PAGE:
With early childhood education and preschool being such a hot, trending topic right now, everyone is putting his/ her hand in the pot giving his/ her two cents on what we should do to improve effectiveness and achievement. It gets overwhelming – test scores, research, assessments, common core, funding, teacher performance – being spewed from people of all walks of life – politicians, reformers, business professionals, policy makers, and yes – even educators. Being a specialist in education and development of children birth to eight, I just want to stand up and yell, “KEEP CALM AND PLAY!” Take a deep breath, relax, and just play. It is amazing what children learn in those unstructured environments – you would be surprised!
Am I saying just place children in an empty room and expect them to develop and learn? No – but when an environment is strategically planned with intentionality and purpose to promote play by a teacher knowledgeable in all domains of child development for children birth to five, it is compelling how effectively and rapidly the children learn. And what does that environment look like? More about that later …. Until then, “Keep calm and play”.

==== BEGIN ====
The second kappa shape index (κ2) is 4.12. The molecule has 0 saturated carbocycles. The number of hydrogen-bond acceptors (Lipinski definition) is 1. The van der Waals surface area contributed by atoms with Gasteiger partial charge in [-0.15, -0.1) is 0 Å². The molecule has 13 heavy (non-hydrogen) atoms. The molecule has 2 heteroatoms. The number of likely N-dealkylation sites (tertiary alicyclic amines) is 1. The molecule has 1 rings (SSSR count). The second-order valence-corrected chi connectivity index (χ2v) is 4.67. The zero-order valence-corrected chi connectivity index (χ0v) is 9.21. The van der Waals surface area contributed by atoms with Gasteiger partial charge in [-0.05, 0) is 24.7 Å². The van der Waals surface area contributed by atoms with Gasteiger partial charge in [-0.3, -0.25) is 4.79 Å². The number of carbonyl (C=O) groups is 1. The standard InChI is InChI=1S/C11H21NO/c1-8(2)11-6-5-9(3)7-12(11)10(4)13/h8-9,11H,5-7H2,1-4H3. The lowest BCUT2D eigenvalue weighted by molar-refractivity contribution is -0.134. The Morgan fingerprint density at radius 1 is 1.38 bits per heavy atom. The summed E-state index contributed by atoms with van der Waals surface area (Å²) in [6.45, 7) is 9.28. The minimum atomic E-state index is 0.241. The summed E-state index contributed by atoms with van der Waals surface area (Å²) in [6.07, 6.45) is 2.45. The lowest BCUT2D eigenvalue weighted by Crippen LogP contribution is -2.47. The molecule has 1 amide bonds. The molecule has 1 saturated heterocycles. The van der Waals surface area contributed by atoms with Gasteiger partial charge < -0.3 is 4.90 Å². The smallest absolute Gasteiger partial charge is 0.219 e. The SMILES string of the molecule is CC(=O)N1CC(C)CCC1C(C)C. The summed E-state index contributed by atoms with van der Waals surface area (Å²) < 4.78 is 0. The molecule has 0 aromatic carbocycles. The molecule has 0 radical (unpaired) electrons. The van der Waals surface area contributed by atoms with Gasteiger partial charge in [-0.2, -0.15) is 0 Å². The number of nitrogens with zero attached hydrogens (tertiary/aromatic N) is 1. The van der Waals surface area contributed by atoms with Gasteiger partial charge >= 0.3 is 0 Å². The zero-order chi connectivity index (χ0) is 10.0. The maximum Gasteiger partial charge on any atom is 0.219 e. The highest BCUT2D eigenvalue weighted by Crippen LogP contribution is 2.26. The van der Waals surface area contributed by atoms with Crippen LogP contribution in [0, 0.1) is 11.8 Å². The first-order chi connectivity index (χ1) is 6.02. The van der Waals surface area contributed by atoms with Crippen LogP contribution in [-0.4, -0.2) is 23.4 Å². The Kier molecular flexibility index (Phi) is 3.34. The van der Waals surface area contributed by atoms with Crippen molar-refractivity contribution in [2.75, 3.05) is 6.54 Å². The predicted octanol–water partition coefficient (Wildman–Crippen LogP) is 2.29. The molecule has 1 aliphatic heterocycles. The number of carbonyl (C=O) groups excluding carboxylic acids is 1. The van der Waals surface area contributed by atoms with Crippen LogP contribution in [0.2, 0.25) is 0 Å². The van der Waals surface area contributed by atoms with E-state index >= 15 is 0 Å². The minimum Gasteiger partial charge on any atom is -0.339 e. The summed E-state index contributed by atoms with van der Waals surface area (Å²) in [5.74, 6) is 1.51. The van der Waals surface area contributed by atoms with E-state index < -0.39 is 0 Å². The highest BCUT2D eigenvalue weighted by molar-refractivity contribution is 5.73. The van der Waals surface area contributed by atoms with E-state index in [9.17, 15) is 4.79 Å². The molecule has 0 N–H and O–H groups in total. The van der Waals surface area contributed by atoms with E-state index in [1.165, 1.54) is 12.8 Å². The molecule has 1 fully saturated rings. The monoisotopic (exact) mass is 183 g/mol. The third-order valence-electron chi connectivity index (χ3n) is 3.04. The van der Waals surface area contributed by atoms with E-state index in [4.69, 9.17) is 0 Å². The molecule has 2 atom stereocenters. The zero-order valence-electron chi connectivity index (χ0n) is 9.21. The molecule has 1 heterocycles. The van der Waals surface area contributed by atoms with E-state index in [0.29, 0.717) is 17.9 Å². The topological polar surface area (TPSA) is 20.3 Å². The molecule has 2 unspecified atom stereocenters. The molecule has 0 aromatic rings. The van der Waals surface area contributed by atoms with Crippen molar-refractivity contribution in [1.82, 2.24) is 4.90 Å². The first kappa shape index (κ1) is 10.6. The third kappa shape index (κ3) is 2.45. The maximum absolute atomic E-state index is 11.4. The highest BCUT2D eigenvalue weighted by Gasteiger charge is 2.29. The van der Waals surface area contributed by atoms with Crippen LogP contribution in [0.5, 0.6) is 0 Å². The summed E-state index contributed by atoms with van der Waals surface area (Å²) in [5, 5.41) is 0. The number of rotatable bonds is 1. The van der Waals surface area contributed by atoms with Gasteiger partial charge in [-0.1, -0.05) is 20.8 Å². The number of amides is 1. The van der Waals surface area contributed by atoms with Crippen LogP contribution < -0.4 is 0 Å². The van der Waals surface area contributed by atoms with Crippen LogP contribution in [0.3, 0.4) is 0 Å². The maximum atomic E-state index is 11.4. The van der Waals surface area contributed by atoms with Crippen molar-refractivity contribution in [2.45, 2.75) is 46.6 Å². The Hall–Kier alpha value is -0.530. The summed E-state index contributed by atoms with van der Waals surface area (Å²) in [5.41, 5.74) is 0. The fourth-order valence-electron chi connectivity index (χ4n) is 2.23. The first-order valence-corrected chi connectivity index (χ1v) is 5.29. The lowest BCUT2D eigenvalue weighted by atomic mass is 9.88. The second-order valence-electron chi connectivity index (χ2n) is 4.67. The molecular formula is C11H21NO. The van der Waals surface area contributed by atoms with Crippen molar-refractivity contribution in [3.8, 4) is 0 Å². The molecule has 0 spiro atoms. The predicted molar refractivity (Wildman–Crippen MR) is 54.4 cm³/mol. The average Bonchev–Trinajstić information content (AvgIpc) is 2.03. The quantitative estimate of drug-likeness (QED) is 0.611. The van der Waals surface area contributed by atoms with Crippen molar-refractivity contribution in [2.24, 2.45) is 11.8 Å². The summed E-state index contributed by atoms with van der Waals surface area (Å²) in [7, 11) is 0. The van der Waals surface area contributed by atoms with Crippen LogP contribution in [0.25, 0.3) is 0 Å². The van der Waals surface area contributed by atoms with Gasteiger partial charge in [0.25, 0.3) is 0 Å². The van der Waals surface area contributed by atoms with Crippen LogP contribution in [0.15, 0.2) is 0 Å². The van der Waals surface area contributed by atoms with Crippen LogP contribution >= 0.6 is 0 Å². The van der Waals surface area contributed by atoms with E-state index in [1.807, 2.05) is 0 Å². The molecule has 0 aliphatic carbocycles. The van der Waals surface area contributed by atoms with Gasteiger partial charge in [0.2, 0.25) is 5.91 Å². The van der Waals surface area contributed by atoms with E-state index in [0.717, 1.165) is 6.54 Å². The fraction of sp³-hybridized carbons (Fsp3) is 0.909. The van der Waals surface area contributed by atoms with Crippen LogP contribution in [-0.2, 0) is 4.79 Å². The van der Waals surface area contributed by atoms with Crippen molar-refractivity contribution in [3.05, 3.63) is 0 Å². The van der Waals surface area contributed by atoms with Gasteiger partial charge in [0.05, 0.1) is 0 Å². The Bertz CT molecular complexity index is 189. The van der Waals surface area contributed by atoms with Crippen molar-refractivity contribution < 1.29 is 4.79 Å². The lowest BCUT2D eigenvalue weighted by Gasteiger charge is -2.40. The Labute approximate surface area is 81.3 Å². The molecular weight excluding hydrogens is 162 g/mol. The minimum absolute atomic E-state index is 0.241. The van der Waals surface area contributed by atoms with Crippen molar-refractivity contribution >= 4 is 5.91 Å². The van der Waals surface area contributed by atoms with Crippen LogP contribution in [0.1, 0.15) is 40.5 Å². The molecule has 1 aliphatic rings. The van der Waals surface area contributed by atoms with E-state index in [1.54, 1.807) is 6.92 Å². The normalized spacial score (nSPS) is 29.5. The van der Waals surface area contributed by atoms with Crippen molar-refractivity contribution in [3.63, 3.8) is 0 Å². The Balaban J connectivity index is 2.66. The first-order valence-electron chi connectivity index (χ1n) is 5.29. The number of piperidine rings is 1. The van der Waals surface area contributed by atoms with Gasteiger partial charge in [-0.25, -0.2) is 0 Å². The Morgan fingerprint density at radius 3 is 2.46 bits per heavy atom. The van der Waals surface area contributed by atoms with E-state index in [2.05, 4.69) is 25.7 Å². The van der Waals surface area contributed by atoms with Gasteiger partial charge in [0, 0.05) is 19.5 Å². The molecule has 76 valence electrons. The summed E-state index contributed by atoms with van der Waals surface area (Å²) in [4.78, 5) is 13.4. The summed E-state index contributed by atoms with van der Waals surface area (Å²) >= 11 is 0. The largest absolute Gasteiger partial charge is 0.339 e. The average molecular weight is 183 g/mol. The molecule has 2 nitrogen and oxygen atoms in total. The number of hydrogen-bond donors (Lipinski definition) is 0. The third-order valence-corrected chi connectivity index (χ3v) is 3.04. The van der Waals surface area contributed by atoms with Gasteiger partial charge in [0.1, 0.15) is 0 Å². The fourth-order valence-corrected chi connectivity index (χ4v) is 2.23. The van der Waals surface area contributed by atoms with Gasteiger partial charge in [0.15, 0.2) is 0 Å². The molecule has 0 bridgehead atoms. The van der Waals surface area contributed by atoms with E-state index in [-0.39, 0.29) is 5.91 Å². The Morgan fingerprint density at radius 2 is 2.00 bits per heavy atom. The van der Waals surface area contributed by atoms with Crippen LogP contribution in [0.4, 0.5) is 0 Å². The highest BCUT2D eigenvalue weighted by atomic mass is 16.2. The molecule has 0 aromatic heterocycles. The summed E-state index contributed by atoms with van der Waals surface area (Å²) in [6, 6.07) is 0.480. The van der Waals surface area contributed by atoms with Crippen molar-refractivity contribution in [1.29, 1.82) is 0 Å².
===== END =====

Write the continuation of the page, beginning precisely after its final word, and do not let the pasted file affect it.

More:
- Instead of using the constant drilling tactics of flash cards to learn the alphabet, create the letters with play dough.
Start by separating the play dough into small pieces then have your children roll the play dough between their hands to create long, skinny, cylinder shapes. Using these pieces, children can manipulate them to make different letters. If your children are alphabet novices, it is okay to have a card for each upper and lower case letter available to use as a model so they can either create the letter next to the card or on it. If your children are the alphabet experts already, tell them the letters and have them make those from memory. Make it challenging by encouraging the creation of both the upper and lower case letters! To extend this activity, have pictures of different items available so your children can select the pictures that start with the letters made. This fun activity will enhance letter recognition and is a great basis for literacy development.
- Order the play dough by different sizes.